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Never Knit Your Man a Sweater (Unless You've Got the Ring!): 22 Handmade Projects for Every Level of Commitment [Paperback]

Judith Durant

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Book Description

Dec 30 2006
Is he sweater-worthy? According to Judith Durant, no man deserves a sweater until the relationship involves long-term commitment. It’s just too risky to put all that time and effort and love into a knitted garment for a man who might be long gone by the time the sweater actually looks like a sweater.

But knitters do want to make soft, warm things for the people they love — new boyfriends included. So what is the proper project for the it’s-been-four-dates-and-we’re-having-a-great-time guy? The Dinner Date Scarf, customized with the colors of his favorite sports team, doesn’t scare him with thoughts of commitment but does give him something warm he’ll be happy to wear to football games.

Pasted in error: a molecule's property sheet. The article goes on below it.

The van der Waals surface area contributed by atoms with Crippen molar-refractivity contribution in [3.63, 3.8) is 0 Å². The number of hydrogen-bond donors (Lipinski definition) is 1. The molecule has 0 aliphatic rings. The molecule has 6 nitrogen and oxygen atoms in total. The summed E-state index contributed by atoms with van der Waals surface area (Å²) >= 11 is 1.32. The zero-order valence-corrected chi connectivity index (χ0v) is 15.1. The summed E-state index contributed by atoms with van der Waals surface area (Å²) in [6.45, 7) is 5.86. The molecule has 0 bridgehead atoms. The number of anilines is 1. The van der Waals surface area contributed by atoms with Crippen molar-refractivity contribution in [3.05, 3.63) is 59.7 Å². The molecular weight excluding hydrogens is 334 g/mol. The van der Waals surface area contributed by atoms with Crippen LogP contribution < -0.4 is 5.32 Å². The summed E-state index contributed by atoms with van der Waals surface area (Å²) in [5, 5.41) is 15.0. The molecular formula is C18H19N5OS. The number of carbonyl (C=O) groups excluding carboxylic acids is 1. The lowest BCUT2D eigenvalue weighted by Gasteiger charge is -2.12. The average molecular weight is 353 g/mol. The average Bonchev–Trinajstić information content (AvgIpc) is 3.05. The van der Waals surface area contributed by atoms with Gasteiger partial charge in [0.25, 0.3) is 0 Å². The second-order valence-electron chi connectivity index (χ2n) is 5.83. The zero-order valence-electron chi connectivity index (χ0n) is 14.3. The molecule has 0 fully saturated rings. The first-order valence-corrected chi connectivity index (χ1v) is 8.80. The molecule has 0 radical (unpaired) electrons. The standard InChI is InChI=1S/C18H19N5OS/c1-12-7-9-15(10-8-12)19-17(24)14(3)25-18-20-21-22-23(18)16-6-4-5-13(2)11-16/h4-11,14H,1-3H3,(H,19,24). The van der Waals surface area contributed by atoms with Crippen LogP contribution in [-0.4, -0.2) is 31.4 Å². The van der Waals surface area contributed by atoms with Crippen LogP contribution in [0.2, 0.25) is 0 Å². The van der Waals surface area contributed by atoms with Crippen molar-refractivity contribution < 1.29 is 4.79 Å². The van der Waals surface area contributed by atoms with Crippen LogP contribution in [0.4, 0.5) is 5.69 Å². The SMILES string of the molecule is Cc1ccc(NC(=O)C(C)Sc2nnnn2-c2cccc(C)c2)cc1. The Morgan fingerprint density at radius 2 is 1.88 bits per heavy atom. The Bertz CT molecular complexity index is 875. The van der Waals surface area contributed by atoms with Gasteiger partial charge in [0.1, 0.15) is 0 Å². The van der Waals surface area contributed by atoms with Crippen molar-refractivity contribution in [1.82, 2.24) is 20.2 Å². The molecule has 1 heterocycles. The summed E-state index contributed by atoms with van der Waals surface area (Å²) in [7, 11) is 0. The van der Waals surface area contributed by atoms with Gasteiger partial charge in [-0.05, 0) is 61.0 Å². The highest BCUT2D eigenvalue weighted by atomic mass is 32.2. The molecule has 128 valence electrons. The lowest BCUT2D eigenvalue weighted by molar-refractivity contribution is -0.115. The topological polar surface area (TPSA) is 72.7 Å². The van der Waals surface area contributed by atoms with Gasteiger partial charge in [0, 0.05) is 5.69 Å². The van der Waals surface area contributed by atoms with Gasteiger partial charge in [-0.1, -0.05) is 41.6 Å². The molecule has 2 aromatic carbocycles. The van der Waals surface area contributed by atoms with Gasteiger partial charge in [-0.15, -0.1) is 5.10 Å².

Simple, shaped projects should be saved for more serious, exclusive relationships. Mittens, socks, and hats are all perfect for that semi-committed phase — they require a little more time and effort but can be quickly dropped if things don’t work out after all. Only when the ring is in hand should work begin on the merino/cotton blend Half-Zip Pullover, a classic, not-too-heavy sweater he will wear for years.

Knit items are excellent gifts for men; they just have to be given at the appropriate time. Durant not only warns stitchers about appropriate project-to-relationship ratios, she offers 22 of the smartest patterns available for men’s clothing and accessories.